Worth the hype? 3 title bouts Saturday at Barclays Center

NEW YORK (AP) — The advertisements brag about the world’s best 154-pound fighters populating the boxing card at Barclays Center on Saturday night.

Well, yeah.

You want champions, they have champions: three of them.

Undefeated fighters? How about four?

Not only that, but these are action guys. From WBA super welterweight champion Erislandy Lara making the sixth defense of his title against undefeated contender Terrell Gausha to WBC super welterweight champ Jermell Charlo will facing No. 1 contender Erickson Lubin — neither has lost a fight — to IBF junior middleweight title holder Jarrett Hurd making his first defense against former world champion Austin Trout, there should be plenty of punching on Showtime.

There’s already been plenty of boasting, starting with Lara, the most established fighter on the card at age 34 and with four years in a row owning a belt. One of the two losses for the Cuban-born Lara (24-2-2) was the Canelo Alvarez by split decision. He’s won five straight since.

“I will show why I’m the No. 1 fighter in the division,” said Lara, who insists he is interested in unifying the titles at some point. “Just another day at work, another day at the office for me. I have to do what I have to do and be a smart boxer to win this fight. I’m going to have to show a little bit of everything: show my boxing, and show my power. He will see a little bit of everything on Saturday night.”

He would be Gausha, a 2012 U.S Olympian who has won all 20 of his fights. Lara, though, is by far his most accomplished opponent.

“It’s time for the young guys and Olympians like me, Errol Spence and Rau’Shee Warren, to take over,” said Gausha, who at 30 isn’t all that young for the fight game. “It’s our time.”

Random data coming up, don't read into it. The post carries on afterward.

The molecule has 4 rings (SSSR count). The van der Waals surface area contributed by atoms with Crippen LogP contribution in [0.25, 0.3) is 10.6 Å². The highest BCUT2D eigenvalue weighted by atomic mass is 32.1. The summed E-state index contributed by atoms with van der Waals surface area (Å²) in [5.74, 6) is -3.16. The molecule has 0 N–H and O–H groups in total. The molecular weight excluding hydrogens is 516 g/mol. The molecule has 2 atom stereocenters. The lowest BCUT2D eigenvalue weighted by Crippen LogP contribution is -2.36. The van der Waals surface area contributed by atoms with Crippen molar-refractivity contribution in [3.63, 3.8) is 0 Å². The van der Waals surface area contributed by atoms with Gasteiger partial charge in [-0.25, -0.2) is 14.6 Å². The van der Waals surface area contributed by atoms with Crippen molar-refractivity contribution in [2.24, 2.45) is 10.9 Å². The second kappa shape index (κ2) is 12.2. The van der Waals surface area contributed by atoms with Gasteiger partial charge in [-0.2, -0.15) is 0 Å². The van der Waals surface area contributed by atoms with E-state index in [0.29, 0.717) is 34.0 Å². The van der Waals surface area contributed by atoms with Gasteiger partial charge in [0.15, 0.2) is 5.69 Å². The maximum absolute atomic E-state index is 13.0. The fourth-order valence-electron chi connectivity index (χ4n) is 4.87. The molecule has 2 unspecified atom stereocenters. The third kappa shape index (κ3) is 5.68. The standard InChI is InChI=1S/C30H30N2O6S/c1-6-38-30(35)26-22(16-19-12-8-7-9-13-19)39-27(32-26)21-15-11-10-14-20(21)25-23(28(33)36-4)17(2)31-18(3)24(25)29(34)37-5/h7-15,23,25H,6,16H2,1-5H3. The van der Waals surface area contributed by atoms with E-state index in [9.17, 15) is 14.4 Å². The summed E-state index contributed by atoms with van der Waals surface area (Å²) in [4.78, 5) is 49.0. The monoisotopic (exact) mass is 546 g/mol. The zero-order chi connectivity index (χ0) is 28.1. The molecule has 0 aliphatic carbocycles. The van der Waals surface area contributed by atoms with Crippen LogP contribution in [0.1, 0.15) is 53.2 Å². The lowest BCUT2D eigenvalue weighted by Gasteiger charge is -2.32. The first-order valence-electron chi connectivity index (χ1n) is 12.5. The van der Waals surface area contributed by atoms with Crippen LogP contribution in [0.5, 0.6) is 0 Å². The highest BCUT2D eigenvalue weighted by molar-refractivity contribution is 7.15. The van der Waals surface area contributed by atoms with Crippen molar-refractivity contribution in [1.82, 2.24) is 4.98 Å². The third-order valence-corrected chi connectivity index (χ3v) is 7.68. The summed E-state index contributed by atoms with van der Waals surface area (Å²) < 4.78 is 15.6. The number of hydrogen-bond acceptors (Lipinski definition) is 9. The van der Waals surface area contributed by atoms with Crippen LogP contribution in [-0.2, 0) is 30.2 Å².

Charlo makes his second defense and comes off an impressive knockout of Charles Hatley at Barclays in April. It’s been eight years since Charlo, whose brother Jarmell also has held championships, has taken on someone with a perfect record.

He’s sure that experience (29 victories, 14 knockouts) will win out.

“This young guy here has a big fight coming up,” Charlo said of Lubin, who has won all 18 of his bouts, 13 by knockout. “I already know what I have to do. They got to be the ones that try and figure out a game plan. Try and come up with a ‘Plan B’ or ‘Plan A.’

“You got a lot of hype man, a lot of people around you buzzing. They keep you going, they keep you rowdy. That’s good. We clap too, we love it. We enjoy it. But Saturday night, the fight that I thought should have been the main event of the card is going to be the one that steals the show. We did this before, we will do it again.”

Lubin gets his first title shot at age 22. He stopped Jorge Cota in March at Barclays, Lubin’s most recent fight.

He’s not buying any of the youth vs. experience chatter. Indeed, Lubin believes he’s already seen anything an opponent can present in the ring.

“I know it is a huge step up because I’m fighting for the WBC title, not because of my opponent,” said Lubin, nicknamed “The Hammer.”

“I’ve seen all types of fighters through training, fighting and through amateurs, so this is definitely a big step up when it comes to me fighting for the WBC title.

“I’m not even in my prime yet. I’m ready to capture this title and I’m hungrier than ever and I know he’s hungry. He’s fairly young and we’re both undefeated and we both have a huge entourage. We’re just backed up by a lot of people and we got hype behind us. We’re ready to see who’s the hype and who’s the real deal.”

Hurd vs. Trout is the opener of the triple championship card, but there’s plenty of intrigue in this one.

Hurd has stopped his last six opponents, but Trout, who held the WBA and WBC super welterweight crowns, has never been knocked out in 30 fights. His three defeats have been to Alvarez, Lara and Charlo, so there is no doubting his resume.

Not that Hurd (20-0, 15 KOs) is particularly impressed, even though his list of opposition isn’t as notable as Trout’s.

“I really want to go out here and make a statement and be the first to stop Austin Trout and send him into retirement,” Hurd said.

“He’s right in saying the fight isn’t going to go the distance,” Trout responded, “but it’s funny because he’s not going to be the one doing the knocking out. You know this man isn’t going to last 12 rounds. I’m going to drown this kid. We’re taking him into deep waters. He’s never been there. This is uncharted territory for him.”


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